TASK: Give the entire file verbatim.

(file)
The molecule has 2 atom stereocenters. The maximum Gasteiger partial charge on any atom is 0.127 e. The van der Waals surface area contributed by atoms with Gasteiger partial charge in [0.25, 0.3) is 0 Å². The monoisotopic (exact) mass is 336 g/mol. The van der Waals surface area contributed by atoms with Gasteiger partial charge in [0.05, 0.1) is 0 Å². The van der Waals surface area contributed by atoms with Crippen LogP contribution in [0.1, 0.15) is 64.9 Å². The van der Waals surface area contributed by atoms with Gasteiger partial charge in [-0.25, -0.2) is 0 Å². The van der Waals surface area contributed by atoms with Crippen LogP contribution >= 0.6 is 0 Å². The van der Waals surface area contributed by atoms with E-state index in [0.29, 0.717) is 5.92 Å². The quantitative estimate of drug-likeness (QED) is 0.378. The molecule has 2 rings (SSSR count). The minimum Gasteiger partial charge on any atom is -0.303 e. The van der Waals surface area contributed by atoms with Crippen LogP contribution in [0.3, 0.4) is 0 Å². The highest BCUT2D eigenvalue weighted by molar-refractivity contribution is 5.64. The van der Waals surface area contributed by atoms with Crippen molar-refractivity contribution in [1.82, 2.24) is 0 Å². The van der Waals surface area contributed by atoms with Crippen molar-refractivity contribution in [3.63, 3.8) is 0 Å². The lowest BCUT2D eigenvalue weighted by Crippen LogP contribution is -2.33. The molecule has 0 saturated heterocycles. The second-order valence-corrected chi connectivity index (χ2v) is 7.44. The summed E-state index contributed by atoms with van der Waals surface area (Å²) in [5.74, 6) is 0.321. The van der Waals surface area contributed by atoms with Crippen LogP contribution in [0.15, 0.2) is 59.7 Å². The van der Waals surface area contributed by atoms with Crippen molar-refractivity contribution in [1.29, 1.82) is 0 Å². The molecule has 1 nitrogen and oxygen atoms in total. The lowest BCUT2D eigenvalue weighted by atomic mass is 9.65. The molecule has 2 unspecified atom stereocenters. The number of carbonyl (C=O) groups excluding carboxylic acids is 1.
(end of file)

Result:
The molecule has 2 atom stereocenters. The maximum Gasteiger partial charge on any atom is 0.127 e. The van der Waals surface area contributed by atoms with Gasteiger partial charge in [0.25, 0.3) is 0 Å². The monoisotopic (exact) mass is 336 g/mol. The van der Waals surface area contributed by atoms with Gasteiger partial charge in [0.05, 0.1) is 0 Å². The van der Waals surface area contributed by atoms with Crippen LogP contribution in [0.1, 0.15) is 64.9 Å². The van der Waals surface area contributed by atoms with Gasteiger partial charge in [-0.25, -0.2) is 0 Å². The van der Waals surface area contributed by atoms with Crippen LogP contribution >= 0.6 is 0 Å². The van der Waals surface area contributed by atoms with E-state index in [0.29, 0.717) is 5.92 Å². The quantitative estimate of drug-likeness (QED) is 0.378. The molecule has 2 rings (SSSR count). The minimum Gasteiger partial charge on any atom is -0.303 e. The van der Waals surface area contributed by atoms with Crippen LogP contribution in [0.3, 0.4) is 0 Å². The highest BCUT2D eigenvalue weighted by molar-refractivity contribution is 5.64. The van der Waals surface area contributed by atoms with Crippen molar-refractivity contribution in [1.82, 2.24) is 0 Å². The van der Waals surface area contributed by atoms with Crippen molar-refractivity contribution in [3.63, 3.8) is 0 Å². The lowest BCUT2D eigenvalue weighted by Crippen LogP contribution is -2.33. The molecule has 0 saturated heterocycles. The second-order valence-corrected chi connectivity index (χ2v) is 7.44. The summed E-state index contributed by atoms with van der Waals surface area (Å²) in [5.74, 6) is 0.321. The van der Waals surface area contributed by atoms with Crippen LogP contribution in [0.15, 0.2) is 59.7 Å². The van der Waals surface area contributed by atoms with Crippen molar-refractivity contribution in [1.29, 1.82) is 0 Å². The molecule has 1 nitrogen and oxygen atoms in total. The lowest BCUT2D eigenvalue weighted by atomic mass is 9.65. The molecule has 2 unspecified atom stereocenters. The number of carbonyl (C=O) groups excluding carboxylic acids is 1.